Jaguar Land Rover will begin building vehicles in China within two years in an attempt to strengthen its position in a growing luxury car market and reduce production costs.
Jaguar Land Rover and Tata CEO, Carl-Peter Forster, confirmed Land Rovers would be the first to roll off Chinese assembly lines, with the view to produce as many as 40,000 vehicles when both brands are up and running.
“We will need to manufacture at least two models in China,” Mr Forster told BBC News. “We’ll take one to two years to set it up, but first we will need a partner.”
Despite the company’s eastern expansion, Mr Forster rejected suggestions that the announcement was the beginning of European exodus.
“[China and India will] never be the centre for Jaguar Land Rover, it will remain in the UK. Most of the volume growth will benefit the UK operations,” he said.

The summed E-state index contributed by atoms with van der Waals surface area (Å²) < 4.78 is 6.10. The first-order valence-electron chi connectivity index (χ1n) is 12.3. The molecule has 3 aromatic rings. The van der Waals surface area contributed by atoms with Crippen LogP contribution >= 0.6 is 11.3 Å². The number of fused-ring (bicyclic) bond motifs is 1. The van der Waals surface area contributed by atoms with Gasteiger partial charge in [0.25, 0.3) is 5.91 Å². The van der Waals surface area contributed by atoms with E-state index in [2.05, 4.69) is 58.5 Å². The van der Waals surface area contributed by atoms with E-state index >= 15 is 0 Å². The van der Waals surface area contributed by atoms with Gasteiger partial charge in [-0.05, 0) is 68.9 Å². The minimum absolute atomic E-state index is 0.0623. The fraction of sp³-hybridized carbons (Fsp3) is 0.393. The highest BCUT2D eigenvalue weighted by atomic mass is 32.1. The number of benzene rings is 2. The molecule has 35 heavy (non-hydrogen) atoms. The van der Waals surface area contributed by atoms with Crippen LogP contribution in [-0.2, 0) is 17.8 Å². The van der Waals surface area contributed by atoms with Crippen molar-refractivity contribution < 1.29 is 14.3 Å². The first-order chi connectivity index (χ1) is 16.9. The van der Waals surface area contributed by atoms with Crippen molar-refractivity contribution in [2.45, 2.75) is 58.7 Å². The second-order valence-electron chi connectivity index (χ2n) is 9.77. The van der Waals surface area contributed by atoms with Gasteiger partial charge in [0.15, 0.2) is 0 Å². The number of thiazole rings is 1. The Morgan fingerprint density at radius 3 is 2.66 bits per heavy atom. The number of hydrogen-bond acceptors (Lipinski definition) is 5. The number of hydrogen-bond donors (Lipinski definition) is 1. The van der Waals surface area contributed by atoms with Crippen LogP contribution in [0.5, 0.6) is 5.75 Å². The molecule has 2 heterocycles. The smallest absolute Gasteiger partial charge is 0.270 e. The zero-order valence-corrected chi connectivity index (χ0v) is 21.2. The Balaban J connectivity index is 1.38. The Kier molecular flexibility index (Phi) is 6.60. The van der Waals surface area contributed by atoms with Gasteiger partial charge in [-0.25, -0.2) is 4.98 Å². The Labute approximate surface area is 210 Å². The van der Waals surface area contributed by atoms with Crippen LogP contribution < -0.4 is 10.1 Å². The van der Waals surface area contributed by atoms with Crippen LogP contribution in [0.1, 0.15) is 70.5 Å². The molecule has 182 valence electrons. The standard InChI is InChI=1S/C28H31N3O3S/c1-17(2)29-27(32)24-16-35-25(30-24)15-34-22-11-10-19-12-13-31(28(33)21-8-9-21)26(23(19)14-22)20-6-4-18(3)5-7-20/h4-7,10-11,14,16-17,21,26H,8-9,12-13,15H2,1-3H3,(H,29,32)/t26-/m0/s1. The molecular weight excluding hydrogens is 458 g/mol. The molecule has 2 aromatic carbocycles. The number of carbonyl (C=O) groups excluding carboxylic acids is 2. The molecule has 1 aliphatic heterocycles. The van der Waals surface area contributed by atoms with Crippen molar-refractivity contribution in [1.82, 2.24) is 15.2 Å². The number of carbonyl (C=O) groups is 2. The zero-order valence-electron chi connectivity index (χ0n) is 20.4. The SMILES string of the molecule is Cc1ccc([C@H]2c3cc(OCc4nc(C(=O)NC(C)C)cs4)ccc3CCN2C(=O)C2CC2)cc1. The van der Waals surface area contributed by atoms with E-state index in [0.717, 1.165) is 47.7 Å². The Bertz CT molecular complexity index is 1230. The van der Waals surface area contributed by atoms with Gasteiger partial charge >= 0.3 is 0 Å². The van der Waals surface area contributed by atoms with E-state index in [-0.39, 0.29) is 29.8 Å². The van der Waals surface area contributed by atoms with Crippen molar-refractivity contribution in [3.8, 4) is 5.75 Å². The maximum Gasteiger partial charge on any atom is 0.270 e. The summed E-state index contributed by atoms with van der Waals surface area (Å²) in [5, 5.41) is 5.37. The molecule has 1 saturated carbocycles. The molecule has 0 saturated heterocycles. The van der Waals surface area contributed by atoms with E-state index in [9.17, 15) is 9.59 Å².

Around 1000 extra staff will be employed this year to help with production of the Land Rover LRX, although Mr Forster admitted that the closure of either the Castle Bromwich or Solihull factories was still expected in the short- to medium-term.
“We are talking about having one efficient operation rather than two inefficient operations. We are not necessarily talking about getting rid of people.”
Jaguar Land Rover’s UK workforce was cut from 18,500 to 16,000 in 2009.
Over the past 12 months, around eight percent of Jaguar Land Rover’s sales have been in China. Land Rover sales increased by 55 percent in China while Jaguar sales were up 38 percent.
Tata’s native India was another growth market for the luxury duo, and is expected to perform even better from 2011 when Land Rover begins local production.
(with BBC News)